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Woodlands - General Information

 

 

What are Woodlands?

 

 

Woodlands are comprised of a mix of coniferous and deciduous trees, woody shrubs, and groundcover vegetation such as ferns, mosses, and lichens.  Healthy woodlands contain stratified layers of diverse vegetation from the woodland floor to the canopy.  These habitats support a diverse number of animal species including birds, mammals, and amphibians.  The Township recognizes the economic, environmental, aesthetic, and recreational opportunities that woodlands provide and takes every step to ensure the persistence of native woodlands in the area. 

 

 

Why Does the Township Protect Woodlands?

 

Woodlands can improve air quality by acting as a sink for pollutants that might otherwise remain airborne.  Their presence adds natural beauty to an area and can enhance privacy along your property, reduce ambient noise, facilitate groundwater recharge, slow runoff, stabilize soil, and provide quality habitat for native species. 

 

 

Woodland Protection

 

         

Through a permitting process, the Township aims to closely regulate disturbance activities that occur within regulated woodlands.  With the overall goal of providing protection for woodlands, the Township prohibits any unregulated harvesting or disturbance within these woodlands.  Such disturbance can readily enhance soil erosion, siltation, wind damage to adjacent homes, susceptibility of stands to disease, and diminish wildlife habitat.  In order to maintain a network and sustain the regenerative abilities of woodlands, these areas can not be viewed strictly in isolation from other natural systems.  Woodlands provide buffered areas, particularly for wetlands, and the continuity between in tacked woodlands and healthy wetlands is important for regional planning decisions.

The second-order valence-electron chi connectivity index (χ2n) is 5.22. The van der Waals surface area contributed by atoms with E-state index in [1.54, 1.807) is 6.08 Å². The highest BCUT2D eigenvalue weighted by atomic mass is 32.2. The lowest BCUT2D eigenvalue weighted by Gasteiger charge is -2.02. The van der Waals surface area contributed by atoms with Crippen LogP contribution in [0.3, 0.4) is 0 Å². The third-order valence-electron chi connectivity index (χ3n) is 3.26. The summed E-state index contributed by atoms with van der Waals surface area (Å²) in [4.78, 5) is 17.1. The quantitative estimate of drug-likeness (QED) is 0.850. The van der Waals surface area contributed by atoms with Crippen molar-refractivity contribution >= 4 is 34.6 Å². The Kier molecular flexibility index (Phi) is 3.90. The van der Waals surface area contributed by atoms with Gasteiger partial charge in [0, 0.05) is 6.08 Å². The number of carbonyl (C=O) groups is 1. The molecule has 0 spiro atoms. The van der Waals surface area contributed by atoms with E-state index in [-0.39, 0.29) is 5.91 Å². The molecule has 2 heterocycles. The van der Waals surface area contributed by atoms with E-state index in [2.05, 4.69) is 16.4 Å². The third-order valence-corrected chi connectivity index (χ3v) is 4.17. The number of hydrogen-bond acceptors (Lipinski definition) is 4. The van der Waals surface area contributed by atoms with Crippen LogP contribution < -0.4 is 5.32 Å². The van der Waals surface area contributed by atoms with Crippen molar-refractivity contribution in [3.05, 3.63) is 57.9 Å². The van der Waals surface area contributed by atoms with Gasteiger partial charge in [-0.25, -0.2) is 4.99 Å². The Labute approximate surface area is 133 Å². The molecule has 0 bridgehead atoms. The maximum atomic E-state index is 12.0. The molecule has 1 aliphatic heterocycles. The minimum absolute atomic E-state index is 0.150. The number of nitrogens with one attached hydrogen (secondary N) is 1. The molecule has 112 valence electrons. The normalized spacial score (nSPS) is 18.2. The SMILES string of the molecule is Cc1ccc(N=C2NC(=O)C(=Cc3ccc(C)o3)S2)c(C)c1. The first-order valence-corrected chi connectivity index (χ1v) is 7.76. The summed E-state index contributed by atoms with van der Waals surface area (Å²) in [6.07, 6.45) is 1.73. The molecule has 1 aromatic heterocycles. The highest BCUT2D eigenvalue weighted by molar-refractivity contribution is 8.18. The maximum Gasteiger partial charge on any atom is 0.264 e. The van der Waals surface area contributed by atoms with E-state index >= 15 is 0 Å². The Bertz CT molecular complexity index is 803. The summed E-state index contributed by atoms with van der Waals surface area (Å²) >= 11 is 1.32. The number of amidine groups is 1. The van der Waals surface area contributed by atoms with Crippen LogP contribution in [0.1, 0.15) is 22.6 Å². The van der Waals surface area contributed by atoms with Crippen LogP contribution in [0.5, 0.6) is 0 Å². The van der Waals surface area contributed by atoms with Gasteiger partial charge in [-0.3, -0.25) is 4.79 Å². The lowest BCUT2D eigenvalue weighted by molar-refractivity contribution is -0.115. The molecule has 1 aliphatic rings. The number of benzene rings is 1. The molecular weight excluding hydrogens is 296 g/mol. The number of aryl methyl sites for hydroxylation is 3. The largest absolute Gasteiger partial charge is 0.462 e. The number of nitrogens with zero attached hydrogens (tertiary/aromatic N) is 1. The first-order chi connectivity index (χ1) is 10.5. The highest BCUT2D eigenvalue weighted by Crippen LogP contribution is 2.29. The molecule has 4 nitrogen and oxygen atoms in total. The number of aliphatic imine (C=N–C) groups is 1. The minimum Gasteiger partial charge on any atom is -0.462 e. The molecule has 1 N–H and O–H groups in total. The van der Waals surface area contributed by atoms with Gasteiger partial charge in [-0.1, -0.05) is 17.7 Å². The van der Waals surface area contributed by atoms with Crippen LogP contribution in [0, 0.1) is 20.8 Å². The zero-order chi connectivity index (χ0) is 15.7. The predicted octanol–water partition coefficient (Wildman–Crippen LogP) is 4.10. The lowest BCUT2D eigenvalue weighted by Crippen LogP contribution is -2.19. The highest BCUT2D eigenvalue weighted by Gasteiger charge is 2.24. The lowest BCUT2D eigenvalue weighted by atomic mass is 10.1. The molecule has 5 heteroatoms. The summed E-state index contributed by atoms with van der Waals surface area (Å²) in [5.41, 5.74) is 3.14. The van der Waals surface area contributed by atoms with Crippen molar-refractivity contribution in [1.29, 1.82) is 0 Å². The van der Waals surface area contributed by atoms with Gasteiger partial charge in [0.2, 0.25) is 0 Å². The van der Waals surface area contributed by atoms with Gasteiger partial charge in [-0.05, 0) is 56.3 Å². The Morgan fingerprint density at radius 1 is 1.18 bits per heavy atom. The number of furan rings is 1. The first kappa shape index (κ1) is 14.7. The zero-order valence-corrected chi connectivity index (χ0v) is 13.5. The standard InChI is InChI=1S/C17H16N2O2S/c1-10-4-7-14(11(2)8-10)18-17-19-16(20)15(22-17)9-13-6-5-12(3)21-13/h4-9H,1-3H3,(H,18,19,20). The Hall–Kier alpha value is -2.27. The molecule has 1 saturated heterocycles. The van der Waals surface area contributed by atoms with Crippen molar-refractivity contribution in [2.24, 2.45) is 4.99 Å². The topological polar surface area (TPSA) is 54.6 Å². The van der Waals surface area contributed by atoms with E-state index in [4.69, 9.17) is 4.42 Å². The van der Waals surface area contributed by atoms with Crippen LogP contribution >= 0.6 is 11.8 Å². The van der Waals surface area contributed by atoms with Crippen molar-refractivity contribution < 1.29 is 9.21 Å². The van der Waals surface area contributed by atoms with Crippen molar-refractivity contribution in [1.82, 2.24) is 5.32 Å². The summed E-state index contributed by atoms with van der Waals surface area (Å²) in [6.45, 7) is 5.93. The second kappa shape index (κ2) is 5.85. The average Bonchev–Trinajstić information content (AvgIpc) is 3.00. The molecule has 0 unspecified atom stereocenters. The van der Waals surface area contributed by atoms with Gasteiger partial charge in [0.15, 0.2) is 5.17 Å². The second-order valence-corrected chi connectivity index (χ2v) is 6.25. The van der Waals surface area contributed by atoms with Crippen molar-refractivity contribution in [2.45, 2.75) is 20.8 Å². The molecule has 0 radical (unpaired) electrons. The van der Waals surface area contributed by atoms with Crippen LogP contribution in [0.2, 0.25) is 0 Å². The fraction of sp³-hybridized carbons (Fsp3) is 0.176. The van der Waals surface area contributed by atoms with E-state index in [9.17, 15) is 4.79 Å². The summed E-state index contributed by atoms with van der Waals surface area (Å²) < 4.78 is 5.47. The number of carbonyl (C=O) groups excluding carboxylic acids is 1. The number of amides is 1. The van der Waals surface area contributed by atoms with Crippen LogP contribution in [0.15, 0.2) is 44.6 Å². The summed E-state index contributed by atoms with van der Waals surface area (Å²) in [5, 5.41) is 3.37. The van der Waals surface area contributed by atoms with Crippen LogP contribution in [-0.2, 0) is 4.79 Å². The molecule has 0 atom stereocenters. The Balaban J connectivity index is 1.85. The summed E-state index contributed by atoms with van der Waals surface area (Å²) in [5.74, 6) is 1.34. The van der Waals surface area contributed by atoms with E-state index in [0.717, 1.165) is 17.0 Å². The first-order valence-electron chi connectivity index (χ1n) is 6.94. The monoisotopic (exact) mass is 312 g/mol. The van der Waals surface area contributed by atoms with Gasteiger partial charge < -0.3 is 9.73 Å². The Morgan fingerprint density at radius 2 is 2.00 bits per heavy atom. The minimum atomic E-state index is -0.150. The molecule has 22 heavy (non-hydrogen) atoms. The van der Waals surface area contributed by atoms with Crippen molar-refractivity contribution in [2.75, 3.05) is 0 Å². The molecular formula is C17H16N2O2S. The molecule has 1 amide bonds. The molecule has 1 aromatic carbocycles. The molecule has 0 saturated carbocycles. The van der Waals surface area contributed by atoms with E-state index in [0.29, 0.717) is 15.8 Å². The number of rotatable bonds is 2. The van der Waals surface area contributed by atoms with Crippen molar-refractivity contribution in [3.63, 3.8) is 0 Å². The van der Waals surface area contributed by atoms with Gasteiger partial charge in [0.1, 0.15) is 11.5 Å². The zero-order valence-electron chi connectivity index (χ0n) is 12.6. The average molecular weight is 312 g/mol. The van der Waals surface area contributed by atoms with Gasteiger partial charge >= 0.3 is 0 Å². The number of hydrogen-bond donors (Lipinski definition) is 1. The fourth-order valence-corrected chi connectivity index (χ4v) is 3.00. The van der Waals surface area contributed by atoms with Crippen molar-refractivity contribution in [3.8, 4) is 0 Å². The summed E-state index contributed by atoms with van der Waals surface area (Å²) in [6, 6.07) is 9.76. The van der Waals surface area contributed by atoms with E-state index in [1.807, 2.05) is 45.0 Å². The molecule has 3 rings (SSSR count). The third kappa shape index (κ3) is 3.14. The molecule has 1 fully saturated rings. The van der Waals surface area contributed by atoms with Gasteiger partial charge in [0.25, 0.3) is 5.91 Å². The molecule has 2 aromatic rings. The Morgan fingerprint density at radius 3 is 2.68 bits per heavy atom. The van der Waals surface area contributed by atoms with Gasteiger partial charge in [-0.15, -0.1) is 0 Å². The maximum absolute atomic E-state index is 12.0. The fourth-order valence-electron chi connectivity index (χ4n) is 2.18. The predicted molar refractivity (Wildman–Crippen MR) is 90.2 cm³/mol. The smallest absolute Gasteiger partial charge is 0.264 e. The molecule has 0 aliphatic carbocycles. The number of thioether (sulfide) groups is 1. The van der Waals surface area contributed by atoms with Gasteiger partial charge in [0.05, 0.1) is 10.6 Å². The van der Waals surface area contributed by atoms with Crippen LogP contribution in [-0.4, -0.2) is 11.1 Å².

Woodland Restoration

 

 

Woodland restoration can be a slow process, especially if soils have been highly eroded and disturbed.  The establishment of native vegetation in a restoration area is critical for a successful project in the long-term.  If native vegetation is not used, the wooded area will not be as biologically diverse and invasive species such as buckthorn have greater opportunity to colonize into the restoration area.  The ultimate goal of woodland restoration is to develop a diverse and high quality habitat that will provide public health and environmental benefits within the Township.

  

 

Environmental Department Homepage